By admitting, no matter how experienced or inexperienced we are, that we make mistakes while we're making our quilts (and laughing about it instead of being disparaging about it) is just one more thread that brings this community together. I'm not saying go out and point out your every mistake, that's not it at all. But being honest about having difficulty with something in the process when it comes up can serve as a confidence boost for everyone involved. It levels the playing field for quilters at all skill levels, because if a beginner knows that an advanced quilter sometimes miscuts a square, loses a pattern or miscalculates a measurement, it reminds them that no quilter is perfect and they can be that good too regardless of their mistakes in the process; it's the "well, if they had trouble with that part too, then maybe I'm not as silly as I thought I was" thought process that helps give us confidence. It helps people become more accessable to one another, to open the discussion up to asking for help, tips and suggestions, rather than perpetuating the "I can't do this!" mindset. So our misadventures keep us humble and keep us together in the community no matter how good at this we are. Elitism between skill levels is one of the negative aspects of the quilting community, and by laughing at and talking about the mistakes we know we all make, makes that elitism a non-issue.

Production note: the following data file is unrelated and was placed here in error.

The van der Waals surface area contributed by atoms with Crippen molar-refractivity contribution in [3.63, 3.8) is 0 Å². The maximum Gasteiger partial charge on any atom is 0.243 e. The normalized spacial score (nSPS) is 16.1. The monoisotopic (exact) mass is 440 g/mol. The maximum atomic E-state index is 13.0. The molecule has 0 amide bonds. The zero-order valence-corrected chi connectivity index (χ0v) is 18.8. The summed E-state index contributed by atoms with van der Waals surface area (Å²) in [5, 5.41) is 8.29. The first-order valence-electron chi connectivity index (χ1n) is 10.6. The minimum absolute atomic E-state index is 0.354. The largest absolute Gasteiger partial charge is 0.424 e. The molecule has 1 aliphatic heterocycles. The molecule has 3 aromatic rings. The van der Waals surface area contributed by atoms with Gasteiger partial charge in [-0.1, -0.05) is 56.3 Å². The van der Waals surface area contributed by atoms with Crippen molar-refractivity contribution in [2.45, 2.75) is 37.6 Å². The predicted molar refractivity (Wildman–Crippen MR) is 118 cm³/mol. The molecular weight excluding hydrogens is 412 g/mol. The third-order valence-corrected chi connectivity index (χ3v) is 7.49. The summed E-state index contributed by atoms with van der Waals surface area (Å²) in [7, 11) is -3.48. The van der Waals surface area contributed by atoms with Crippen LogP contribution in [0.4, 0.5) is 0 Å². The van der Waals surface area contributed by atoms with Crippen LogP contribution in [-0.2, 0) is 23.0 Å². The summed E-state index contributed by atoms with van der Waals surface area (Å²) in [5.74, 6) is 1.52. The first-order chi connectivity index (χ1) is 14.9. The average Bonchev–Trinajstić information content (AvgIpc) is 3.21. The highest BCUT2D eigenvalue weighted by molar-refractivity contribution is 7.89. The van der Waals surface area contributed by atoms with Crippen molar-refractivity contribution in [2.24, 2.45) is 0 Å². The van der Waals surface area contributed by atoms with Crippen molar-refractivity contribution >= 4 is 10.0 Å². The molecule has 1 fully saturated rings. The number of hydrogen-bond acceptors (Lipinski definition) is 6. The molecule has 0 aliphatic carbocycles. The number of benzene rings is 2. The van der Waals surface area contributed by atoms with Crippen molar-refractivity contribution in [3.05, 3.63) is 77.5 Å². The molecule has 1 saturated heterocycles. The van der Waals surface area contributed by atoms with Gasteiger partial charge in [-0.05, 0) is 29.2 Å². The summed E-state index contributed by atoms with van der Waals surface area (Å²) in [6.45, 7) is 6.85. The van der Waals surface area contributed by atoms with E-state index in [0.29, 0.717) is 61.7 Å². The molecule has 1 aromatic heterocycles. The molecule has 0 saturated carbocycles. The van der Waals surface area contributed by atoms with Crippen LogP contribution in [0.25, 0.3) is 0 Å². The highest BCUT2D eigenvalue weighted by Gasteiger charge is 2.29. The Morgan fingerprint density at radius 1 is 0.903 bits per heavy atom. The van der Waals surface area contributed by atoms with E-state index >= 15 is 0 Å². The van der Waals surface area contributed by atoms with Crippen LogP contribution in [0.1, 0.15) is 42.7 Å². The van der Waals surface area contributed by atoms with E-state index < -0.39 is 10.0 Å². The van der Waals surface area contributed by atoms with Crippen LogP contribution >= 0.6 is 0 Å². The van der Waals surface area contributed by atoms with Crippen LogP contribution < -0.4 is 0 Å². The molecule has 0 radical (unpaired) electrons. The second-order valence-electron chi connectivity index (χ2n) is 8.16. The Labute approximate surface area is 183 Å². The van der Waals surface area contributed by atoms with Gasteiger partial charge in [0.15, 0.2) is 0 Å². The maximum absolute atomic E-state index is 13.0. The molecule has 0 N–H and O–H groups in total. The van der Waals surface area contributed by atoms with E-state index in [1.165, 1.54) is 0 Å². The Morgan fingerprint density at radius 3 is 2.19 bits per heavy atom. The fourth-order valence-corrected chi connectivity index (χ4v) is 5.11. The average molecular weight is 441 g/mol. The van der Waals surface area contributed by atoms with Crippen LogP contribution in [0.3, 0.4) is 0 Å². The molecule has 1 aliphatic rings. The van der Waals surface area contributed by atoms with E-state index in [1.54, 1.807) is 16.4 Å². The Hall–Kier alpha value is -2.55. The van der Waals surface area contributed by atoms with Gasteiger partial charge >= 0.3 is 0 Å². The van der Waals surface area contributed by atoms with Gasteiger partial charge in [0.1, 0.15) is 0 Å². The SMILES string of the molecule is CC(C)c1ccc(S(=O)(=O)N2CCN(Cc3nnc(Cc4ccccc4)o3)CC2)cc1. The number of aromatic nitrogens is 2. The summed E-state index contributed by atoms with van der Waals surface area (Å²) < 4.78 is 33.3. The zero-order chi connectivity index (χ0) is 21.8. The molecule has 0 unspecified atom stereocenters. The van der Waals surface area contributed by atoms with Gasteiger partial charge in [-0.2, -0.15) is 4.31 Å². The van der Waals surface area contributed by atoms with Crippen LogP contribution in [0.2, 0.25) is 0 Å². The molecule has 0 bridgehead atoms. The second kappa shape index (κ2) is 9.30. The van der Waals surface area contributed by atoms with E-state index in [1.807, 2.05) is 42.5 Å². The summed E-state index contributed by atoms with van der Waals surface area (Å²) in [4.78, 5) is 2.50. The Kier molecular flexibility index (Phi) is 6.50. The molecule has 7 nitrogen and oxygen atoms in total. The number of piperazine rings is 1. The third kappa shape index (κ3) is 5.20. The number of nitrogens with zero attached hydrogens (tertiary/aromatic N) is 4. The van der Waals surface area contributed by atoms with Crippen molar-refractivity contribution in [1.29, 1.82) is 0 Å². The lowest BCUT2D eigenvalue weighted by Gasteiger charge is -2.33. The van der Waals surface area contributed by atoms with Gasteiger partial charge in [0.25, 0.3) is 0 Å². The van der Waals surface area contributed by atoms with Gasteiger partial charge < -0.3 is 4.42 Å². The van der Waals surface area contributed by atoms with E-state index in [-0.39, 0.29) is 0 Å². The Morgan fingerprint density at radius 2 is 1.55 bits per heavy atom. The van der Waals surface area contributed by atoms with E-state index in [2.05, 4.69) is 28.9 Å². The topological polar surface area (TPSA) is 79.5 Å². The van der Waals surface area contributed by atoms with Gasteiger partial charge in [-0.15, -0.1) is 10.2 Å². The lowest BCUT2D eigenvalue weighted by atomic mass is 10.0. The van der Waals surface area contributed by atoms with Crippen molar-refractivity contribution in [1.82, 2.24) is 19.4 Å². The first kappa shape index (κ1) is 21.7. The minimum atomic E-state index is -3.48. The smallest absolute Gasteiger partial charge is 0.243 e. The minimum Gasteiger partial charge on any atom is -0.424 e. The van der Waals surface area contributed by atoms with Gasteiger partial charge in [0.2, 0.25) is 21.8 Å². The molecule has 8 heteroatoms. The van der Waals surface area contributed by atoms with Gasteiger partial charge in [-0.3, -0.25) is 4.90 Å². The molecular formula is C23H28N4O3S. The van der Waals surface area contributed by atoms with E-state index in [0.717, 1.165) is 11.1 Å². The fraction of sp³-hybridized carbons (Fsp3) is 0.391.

So let me hop off my soapbox and get back to work on figuring out what I'm going to substitue for that Layer Cake piece I screwed up.

1 comment:

  1. At work I always have to remind my client that it's ok when things have little mistakes and aren't perfect, because: it's the little mistakes we have that make us special. That's how I look at my quilts, at leat mom and dad know I made this myself and didn't just o out and buy it. Of course we all want everything to be perfect, but then where would all the individuality be?
    I figured that's a more sane approach. At least I'll get to keep some of my sanity...